I'm prepping for a new game, and I'm thinking back to the olden days. We never used to have the problem of the 15 minute work day (Taking an eight our rest after each fight) back before, say... 2005. I'm not sure what changed in my group since then (It happened after we finished the Dragonlance chronicles, in which we CERTAINLY didn't do it.) The few campaigns we tried to start since then always died quick deaths because the PCs blew their wads in every fight, so it wasn't a challenge unless the monsters were far too overpowering. How do you guys prevent this sort of tomfoolery. I tried the "You aren't tired yet", and they just left the dungeon and waited 24 hours. They didn't mind a casual respawn, and I got slapped with the proverbial "Killer GM" label when the entire dungeon emptied out to come for them.

Thanks in advance.


I take it that wild shape doesn't give tremorsense? Becasue dem earth elementals use that to "see." The reason they have norma sight is to see those damned air elementals when they surface to fight them.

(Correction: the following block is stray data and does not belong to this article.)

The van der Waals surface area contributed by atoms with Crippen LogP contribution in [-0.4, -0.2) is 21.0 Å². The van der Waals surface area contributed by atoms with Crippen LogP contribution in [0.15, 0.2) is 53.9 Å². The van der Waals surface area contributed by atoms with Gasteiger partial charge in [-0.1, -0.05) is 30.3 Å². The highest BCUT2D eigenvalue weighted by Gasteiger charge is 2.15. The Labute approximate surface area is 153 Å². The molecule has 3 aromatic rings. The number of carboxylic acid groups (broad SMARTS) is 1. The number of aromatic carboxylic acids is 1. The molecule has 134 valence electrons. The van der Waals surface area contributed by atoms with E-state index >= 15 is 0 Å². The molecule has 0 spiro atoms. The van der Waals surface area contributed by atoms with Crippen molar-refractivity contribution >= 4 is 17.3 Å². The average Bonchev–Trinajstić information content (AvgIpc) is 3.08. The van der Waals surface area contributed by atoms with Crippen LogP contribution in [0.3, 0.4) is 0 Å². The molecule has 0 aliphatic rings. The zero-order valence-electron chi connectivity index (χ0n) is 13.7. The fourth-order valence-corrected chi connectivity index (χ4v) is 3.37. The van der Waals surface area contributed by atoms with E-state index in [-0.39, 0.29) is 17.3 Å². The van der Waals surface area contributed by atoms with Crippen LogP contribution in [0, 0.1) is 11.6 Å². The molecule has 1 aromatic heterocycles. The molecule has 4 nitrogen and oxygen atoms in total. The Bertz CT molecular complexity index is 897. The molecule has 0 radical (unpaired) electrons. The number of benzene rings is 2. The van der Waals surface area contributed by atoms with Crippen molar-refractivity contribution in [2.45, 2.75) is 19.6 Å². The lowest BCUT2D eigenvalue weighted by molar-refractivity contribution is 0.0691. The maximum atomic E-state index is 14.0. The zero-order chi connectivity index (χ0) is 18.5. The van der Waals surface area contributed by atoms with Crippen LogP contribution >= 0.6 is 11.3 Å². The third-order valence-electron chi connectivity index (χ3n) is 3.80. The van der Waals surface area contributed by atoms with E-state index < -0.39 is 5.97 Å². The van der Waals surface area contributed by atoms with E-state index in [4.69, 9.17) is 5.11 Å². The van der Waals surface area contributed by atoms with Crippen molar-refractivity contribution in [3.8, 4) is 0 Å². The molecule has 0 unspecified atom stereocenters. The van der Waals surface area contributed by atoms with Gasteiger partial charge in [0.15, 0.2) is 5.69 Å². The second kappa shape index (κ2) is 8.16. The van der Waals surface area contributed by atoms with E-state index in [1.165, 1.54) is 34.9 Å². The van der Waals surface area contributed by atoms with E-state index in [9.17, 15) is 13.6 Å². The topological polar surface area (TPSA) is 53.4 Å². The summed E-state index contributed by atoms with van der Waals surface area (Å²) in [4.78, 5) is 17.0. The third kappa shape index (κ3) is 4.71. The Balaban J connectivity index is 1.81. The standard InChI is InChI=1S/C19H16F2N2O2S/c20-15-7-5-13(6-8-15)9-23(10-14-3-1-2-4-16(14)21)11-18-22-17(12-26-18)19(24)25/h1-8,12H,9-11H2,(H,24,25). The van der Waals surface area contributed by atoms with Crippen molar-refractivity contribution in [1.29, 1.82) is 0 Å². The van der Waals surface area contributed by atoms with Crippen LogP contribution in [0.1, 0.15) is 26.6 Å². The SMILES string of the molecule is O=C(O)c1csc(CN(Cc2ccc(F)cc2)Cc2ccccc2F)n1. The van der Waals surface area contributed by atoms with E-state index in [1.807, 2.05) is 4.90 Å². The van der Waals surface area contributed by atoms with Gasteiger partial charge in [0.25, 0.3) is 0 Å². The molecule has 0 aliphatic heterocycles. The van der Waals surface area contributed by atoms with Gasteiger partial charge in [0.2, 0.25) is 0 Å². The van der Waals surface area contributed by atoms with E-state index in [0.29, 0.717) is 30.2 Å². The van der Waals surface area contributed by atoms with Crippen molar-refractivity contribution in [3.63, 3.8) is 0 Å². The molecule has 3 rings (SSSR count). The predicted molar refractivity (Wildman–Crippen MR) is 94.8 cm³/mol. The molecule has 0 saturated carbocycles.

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HEY, what's wrong with being a short, beardy, ale-swilling, mauntain-loving, fiscally enthusiastic Nord/Scto?


Now add on the taent that makes the target unaware that something has been stolen!


Actually, you're now using the victim as a "meat club" it's still unarmed attack, you're jusst pummling his allies with his impaled body.


well, you don't HAVE to give up those antics, as I said, a Martial artist uses his monk levels as fighter levels for feats (basically... see ultimate combat), and in the mean time you're progressing your flurry, AC, and unarmed damage.


Yes there is.

And Welcome to the fold!

Read about it here


Yes, I know all that, but you're giving up tons of monk abilites and upgrades for dipping those 4 levels. It's really not worth it.

Wait, Sohei? That doesn't grant weapon specialization. It gets weapon training.


And yes, you COULD go Fighter4 before dipping into monk, but that's just silly.


The OP was asking about Flurrying


You need weapon specialization in the weapon you have impaling crit for.


Ok I just got the image of both hands, both feet, and your face buried in the enemy. But you can use any part of your body, so... I guess. Honestly, I would say you're just punching the same hand deeper.